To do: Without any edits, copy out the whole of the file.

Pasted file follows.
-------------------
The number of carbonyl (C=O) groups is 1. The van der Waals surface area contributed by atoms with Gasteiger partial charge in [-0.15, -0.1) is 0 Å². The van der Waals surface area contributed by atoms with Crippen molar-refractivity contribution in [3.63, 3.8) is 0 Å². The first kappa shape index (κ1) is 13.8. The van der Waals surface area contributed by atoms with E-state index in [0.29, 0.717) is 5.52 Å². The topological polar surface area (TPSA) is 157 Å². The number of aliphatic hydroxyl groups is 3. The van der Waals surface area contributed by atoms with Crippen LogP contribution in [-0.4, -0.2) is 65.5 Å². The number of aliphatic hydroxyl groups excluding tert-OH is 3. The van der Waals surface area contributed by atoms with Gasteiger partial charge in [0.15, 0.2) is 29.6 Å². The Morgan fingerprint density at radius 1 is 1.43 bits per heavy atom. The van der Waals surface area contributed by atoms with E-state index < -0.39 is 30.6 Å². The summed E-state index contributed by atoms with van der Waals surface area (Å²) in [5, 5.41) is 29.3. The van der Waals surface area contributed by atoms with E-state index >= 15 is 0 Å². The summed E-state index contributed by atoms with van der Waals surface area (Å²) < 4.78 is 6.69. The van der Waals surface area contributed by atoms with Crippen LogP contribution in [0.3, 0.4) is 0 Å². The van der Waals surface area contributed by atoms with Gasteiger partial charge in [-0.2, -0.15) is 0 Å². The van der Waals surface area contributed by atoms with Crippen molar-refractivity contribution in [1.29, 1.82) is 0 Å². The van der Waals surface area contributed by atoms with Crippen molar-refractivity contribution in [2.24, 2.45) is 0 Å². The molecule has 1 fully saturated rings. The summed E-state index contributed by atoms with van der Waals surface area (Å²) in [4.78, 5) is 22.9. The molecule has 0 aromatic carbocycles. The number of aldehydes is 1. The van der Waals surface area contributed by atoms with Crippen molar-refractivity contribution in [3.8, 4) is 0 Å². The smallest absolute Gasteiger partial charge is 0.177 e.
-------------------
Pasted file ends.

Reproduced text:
The number of carbonyl (C=O) groups is 1. The van der Waals surface area contributed by atoms with Gasteiger partial charge in [-0.15, -0.1) is 0 Å². The van der Waals surface area contributed by atoms with Crippen molar-refractivity contribution in [3.63, 3.8) is 0 Å². The first kappa shape index (κ1) is 13.8. The van der Waals surface area contributed by atoms with E-state index in [0.29, 0.717) is 5.52 Å². The topological polar surface area (TPSA) is 157 Å². The number of aliphatic hydroxyl groups is 3. The van der Waals surface area contributed by atoms with Crippen LogP contribution in [-0.4, -0.2) is 65.5 Å². The number of aliphatic hydroxyl groups excluding tert-OH is 3. The van der Waals surface area contributed by atoms with Gasteiger partial charge in [0.15, 0.2) is 29.6 Å². The Morgan fingerprint density at radius 1 is 1.43 bits per heavy atom. The van der Waals surface area contributed by atoms with E-state index < -0.39 is 30.6 Å². The summed E-state index contributed by atoms with van der Waals surface area (Å²) in [5, 5.41) is 29.3. The van der Waals surface area contributed by atoms with E-state index >= 15 is 0 Å². The summed E-state index contributed by atoms with van der Waals surface area (Å²) < 4.78 is 6.69. The van der Waals surface area contributed by atoms with Crippen LogP contribution in [0.3, 0.4) is 0 Å². The van der Waals surface area contributed by atoms with Gasteiger partial charge in [-0.2, -0.15) is 0 Å². The van der Waals surface area contributed by atoms with Crippen molar-refractivity contribution in [1.29, 1.82) is 0 Å². The van der Waals surface area contributed by atoms with Crippen molar-refractivity contribution in [2.24, 2.45) is 0 Å². The molecule has 1 fully saturated rings. The summed E-state index contributed by atoms with van der Waals surface area (Å²) in [4.78, 5) is 22.9. The molecule has 0 aromatic carbocycles. The number of aldehydes is 1. The van der Waals surface area contributed by atoms with Crippen molar-refractivity contribution in [3.8, 4) is 0 Å². The smallest absolute Gasteiger partial charge is 0.177 e.